ADAIRSVILLE, Ga. (TheBlaze/AP) -- Violent storms swept through the Southeast, leaving two people dead Wednesday before the vast front moved on to pummel the East Coast.
Many homes in the Georgia city of Adairsville are left demolished by a massive storm, which brought tornadoes and winds strong enough to flip cars and even semi-trucks. The heavy rains moving across the East Coast also raised flash flood fears and forced water rescues in Virginia and Maryland near the nation's capital.
Here's an Associated Press report with Georgia residents describing their experience with the tornado:
Adairsville residents began sifting through belongings in homes leveled to the ground Wednesday.
Here are pictures showing the storm and its destruction:
"I'm just picking up pictures," the 28-year-old Kandi Cash said, according to the Associated Press as she sifted through debris of her grandparent's demolished home. "I've found the most important ones, like when my cousin was born and her late daddy, the ones that matter most."
Cash, who lives in nearby Cartersville, rode out the violent weather in a neighbor's basement. Once the worst had passed, she called her family in Adairsville and was relieved to hear they'd all made it to a cinderblock storm shelter under her grandparents' home.
"I just told them that the Lord was watching after them," she said. "The houses can be rebuilt. The most important thing was that they were safe."
WSB-TV in Atlanta aired footage of an enormous funnel cloud bearing down on Adairsville. Winds flattened homes and wiped out parts of a big manufacturing plant in the city about 60 miles northwest of Atlanta. Pieces of insulation dangled from trees and power poles. A bank lost a big chunk of its roof.
Here are a couple YouTube videos showing footage of the funnel cloud itself:
Anthony Raines, 51, was killed when a tree crashed down on his mobile home, crushing him on his bed, Bartow County Coroner Joel Guyton said. Nine other people were hospitalized for minor injuries, authorities said.
Elsewhere, one other death was reported in Tennessee when an uprooted tree fell onto a storage shed where a man had taken shelter.
Near Adairsville, the storms tossed vehicles on Interstate 75 onto their roofs, forcing the route to close for a time.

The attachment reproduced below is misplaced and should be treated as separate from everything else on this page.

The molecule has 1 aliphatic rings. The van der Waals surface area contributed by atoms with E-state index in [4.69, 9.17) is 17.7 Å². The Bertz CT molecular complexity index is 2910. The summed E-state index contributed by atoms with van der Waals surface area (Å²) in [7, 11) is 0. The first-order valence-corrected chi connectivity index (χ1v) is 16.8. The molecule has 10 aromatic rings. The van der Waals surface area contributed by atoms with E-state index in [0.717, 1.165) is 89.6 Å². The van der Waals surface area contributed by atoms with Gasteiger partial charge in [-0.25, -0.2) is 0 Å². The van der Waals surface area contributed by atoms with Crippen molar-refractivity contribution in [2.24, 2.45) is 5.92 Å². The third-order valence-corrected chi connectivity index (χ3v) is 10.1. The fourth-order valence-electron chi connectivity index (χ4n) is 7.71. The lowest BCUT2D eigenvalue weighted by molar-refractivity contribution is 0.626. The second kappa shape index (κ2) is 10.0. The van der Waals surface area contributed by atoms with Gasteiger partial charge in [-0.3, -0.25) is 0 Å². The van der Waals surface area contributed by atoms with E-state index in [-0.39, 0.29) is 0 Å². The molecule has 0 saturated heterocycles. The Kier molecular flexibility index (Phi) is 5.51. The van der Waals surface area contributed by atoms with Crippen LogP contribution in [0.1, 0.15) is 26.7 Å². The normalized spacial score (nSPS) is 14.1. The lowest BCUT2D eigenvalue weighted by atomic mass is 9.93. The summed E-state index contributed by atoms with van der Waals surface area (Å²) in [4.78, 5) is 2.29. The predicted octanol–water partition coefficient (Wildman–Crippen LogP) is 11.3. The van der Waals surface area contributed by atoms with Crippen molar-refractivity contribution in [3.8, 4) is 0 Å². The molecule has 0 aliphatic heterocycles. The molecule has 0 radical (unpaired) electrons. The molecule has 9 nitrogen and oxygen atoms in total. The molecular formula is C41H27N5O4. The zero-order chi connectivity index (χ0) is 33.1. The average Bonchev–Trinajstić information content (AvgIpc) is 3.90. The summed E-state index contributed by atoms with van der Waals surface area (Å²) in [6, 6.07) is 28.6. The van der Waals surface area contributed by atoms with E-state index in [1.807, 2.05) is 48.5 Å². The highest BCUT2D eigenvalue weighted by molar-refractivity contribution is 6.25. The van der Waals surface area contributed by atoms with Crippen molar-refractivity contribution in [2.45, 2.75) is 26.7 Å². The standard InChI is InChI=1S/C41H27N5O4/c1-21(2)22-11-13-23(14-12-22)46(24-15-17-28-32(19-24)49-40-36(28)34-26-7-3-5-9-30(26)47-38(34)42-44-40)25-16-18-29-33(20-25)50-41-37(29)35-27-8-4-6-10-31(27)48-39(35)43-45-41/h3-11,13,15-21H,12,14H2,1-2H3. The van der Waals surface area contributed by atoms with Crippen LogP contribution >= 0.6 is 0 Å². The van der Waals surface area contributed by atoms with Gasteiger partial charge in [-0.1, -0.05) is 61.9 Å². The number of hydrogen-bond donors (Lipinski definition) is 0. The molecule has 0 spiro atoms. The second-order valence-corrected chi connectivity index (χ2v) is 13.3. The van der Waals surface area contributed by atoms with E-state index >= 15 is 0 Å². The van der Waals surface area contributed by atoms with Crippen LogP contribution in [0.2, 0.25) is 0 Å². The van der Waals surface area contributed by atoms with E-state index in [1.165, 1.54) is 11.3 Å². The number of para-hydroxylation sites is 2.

"The sky was swirling," said Theresa Chitwood, who owns the Adairsville Travel Plaza.
A shelter was set up at a recreation center as temperatures plummeted to the 30s and 40s overnight and people had no heat or power. Georgia Power said some 9,600 customers were still without power Thursday morning, 2,500 of them in the state's hard-hit northwest corner. That was down from about 14,000 without power in Georgia a day earlier.
Around the Southeast, meanwhile, authorities were investigating several reports of twisters from the system that had raked Missouri and Arkansas on Tuesday before heading eastward. Some tornado watches remained in effect early Thursday along Virginia's coast as the storm headed off.
In Tennessee, officials confirmed that a tornado with peak winds of 115 mph touched down in Mount Juliet. No serious injuries were reported even though the path of damage was about 150 yards wide. At least six other tornadoes were reported statewide. At a shopping center in Mount Juliet, large sheets of metal littered the parking lot and light poles were knocked down. One wall of a Dollar General store collapsed, and the roof was torn off.
Deaths from the latest storm ended the nation's longest break between tornado fatalities since detailed records began being kept in 1950, according to the Storm Prediction Center and National Climatic Data Center. The last one was June 24 in Florida. That was 220 days ago as of Tuesday.
The last day with multiple fatalities was June 4, when three people were killed in Missouri.